Princess and heir to the throne of Thorvaldor, Nalia’s led a privileged life at court. But everything changes when it’s revealed, just after her sixteenth birthday, that she is a false princess, a stand-in for the real Nalia, who has been hidden away for her protection. Cast out with little more than the clothes on her back, the girl now called Sinda must leave behind the city of Vivaskari, her best friend, Keirnan, and the only life she’s ever known.
Sinda is sent to live with her only surviving relative, an aunt who is a dyer in a distant village. She is a cold, scornful woman with little patience for her newfound niece, and Sinda proves inept at even the simplest tasks. But when Sinda discovers that magic runs through her veins – long-suppressed, dangerous magic that she must learn to control – she realizes that she can never learn to be a simple village girl.
Returning to Vivaskari for answers, Sinda finds her purpose as a wizard scribe, rediscovers the boy who saw her all along, and uncovers a secret that could change the course of Thorvaldor’s history, forever.
Ironically, I finished this book the exact same day I finished Jennifer A. Nielson’s the False Prince. It was pretty funny actually. The two books have a lot in common. You’ll understand after you read the book. (Don’t want to give away spoilers on the amazing ending of the False Prince). Even on the outside, this book is really similar. There’s magic, danger, deception, a little bit a thriller, mystery, fantasy and just a dash of romance. Plus, they have two amazing authors whose last names sound the same in the beginning.
Haha, get it? Okay, I’m done.
This book really impressed me. Anyone’s book can have an interesting synopsis, but it’s an entirely different story with good writing, thoughtful, incisive characters, a plot full of twists and turns and no plot holes. There were too many books where I was bitterly disappointed and sorely wished that someone else had written the story so I could read it again with a fresh mind and be blown away by it. But alas, it is not to be so.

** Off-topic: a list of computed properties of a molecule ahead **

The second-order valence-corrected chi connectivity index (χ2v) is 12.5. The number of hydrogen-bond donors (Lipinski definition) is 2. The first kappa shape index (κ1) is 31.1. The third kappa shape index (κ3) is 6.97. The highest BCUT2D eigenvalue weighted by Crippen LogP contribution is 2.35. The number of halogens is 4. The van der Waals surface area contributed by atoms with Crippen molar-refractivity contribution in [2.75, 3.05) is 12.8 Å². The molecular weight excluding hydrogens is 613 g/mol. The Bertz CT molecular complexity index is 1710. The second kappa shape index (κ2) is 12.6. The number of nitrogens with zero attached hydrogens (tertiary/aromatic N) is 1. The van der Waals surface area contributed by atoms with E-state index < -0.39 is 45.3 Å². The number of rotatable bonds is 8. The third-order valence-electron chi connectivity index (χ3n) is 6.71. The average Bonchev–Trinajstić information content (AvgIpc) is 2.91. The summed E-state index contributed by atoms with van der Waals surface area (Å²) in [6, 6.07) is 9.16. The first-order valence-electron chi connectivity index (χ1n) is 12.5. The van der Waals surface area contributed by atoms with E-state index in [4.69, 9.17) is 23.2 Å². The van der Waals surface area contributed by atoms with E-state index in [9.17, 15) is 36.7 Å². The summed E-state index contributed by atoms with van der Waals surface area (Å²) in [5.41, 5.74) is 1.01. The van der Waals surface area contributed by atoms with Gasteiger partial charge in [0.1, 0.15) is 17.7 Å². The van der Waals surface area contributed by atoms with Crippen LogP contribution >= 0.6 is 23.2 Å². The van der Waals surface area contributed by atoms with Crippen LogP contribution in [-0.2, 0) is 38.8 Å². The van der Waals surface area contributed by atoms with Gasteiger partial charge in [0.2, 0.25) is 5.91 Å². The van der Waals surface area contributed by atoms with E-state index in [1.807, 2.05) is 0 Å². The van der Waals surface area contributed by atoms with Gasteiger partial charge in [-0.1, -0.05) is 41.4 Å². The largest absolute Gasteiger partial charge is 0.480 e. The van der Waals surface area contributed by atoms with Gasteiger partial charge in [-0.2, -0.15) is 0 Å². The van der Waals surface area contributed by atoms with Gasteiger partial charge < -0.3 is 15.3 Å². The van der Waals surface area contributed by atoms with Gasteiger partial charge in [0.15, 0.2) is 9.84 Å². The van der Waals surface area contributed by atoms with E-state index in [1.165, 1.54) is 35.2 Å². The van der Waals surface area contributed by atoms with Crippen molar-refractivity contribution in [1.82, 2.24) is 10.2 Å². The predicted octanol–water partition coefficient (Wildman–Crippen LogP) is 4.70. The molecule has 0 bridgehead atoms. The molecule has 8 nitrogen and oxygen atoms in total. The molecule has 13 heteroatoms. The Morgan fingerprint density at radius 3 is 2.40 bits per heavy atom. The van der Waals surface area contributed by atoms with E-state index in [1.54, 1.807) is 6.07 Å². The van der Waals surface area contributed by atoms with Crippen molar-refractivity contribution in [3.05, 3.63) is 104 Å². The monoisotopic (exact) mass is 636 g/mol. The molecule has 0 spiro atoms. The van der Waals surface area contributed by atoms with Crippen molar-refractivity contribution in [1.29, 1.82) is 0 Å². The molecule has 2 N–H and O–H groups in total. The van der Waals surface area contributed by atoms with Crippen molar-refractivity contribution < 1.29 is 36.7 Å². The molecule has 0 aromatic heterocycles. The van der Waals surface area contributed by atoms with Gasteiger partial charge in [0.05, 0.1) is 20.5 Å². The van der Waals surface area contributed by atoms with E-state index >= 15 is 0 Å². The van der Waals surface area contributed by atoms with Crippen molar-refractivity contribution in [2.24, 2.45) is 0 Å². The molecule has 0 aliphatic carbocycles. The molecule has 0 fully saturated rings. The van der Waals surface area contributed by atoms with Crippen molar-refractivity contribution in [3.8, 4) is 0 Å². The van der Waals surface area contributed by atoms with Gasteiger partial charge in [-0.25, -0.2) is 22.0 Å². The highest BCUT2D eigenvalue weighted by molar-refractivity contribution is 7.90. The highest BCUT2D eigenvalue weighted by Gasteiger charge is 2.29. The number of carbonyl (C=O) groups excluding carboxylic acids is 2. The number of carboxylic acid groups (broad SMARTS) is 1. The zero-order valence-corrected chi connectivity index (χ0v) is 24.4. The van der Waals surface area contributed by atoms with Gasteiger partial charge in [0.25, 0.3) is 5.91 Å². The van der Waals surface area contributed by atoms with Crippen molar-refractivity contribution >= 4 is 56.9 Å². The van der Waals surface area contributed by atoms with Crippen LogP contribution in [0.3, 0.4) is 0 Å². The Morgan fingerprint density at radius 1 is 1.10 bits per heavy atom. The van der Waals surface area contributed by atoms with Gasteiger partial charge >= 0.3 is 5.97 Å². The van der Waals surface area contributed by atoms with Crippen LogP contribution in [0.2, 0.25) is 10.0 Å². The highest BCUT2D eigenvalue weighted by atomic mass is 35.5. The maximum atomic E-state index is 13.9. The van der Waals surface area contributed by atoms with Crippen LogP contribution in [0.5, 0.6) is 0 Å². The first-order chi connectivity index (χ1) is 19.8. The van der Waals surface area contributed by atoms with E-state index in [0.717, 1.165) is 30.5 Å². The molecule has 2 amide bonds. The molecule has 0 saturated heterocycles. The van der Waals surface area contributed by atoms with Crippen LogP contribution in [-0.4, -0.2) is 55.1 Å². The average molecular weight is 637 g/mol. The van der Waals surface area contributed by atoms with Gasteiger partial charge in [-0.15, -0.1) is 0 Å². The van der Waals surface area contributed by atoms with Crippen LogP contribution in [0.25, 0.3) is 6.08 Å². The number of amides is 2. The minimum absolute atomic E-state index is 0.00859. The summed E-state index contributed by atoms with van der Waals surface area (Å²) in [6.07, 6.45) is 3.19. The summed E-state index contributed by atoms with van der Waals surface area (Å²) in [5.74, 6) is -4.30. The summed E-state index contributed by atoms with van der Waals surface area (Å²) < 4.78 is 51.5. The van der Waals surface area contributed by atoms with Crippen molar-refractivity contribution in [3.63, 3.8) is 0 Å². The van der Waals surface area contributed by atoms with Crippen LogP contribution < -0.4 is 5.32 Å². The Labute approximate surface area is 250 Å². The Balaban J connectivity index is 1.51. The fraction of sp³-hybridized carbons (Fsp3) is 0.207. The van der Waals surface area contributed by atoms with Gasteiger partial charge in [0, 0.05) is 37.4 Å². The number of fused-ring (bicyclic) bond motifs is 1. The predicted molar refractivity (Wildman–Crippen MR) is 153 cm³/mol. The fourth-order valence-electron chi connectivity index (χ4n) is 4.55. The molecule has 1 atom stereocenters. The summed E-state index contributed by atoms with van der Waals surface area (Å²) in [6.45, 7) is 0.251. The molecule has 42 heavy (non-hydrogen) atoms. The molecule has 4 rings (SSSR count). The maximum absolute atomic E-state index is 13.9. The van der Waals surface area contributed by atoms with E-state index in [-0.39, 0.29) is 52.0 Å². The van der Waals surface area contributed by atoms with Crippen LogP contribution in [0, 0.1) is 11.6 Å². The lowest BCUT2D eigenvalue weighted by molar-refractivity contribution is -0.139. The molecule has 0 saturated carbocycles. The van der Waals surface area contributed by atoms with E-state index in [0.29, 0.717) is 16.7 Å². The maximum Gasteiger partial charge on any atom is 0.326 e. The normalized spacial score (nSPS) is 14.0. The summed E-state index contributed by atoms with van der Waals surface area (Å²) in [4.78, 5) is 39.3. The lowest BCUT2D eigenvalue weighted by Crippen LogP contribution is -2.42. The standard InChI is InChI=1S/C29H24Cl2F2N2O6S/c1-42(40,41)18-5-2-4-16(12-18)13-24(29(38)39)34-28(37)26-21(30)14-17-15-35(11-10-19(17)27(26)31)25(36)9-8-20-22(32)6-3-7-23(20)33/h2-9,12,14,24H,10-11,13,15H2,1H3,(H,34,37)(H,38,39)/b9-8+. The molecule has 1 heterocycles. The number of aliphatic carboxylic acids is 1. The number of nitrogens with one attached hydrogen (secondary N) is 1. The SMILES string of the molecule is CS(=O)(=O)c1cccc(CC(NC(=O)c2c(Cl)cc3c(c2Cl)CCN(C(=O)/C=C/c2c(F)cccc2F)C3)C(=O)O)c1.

I admire amazing series and their authors, but I feel that it also takes great talent and ability to recognize when you should just stand back and say, “what I have is great. I’m gonna leave it alone now.” Don’t believe me? Look at movie producers. Transformers and Fast and Furious are just two of the many series that Hollywood has stretched out far too much. A movie does well? Great, they’re gonna make another one, no questions asked. It’s annoying, honestly, because I really, really love both Transformers and Fast and Furious. It was great because this was an amazing stand-alone novel and Jennifer A. Nielson is leaving it be. Not making a series. Two thumbs up for her.
The mystery aspects to this story were handled very well. The magic that Sinda learns how to control is fun to read about and her adventures with Kiernan–her childhood friend–and the other characters, were delightful. I would’ve really liked to see more into the lives of the people, specifically the queen and kind, and learn what their reactions were like when they had to send away the kid they had raised for sixteen years. You see a little bit of it in the beginning, but not much. I also would’ve really enjoyed to have Sinda become closer with the aunt and kind of come back to that village for a while to reconcile with everyone, but it was okay that she didn’t. It was still a 4.2 star book. Highly recommend for fantasy fans, people who liked the False Prince, and girls 11-14.
pg count for the hardcover: 319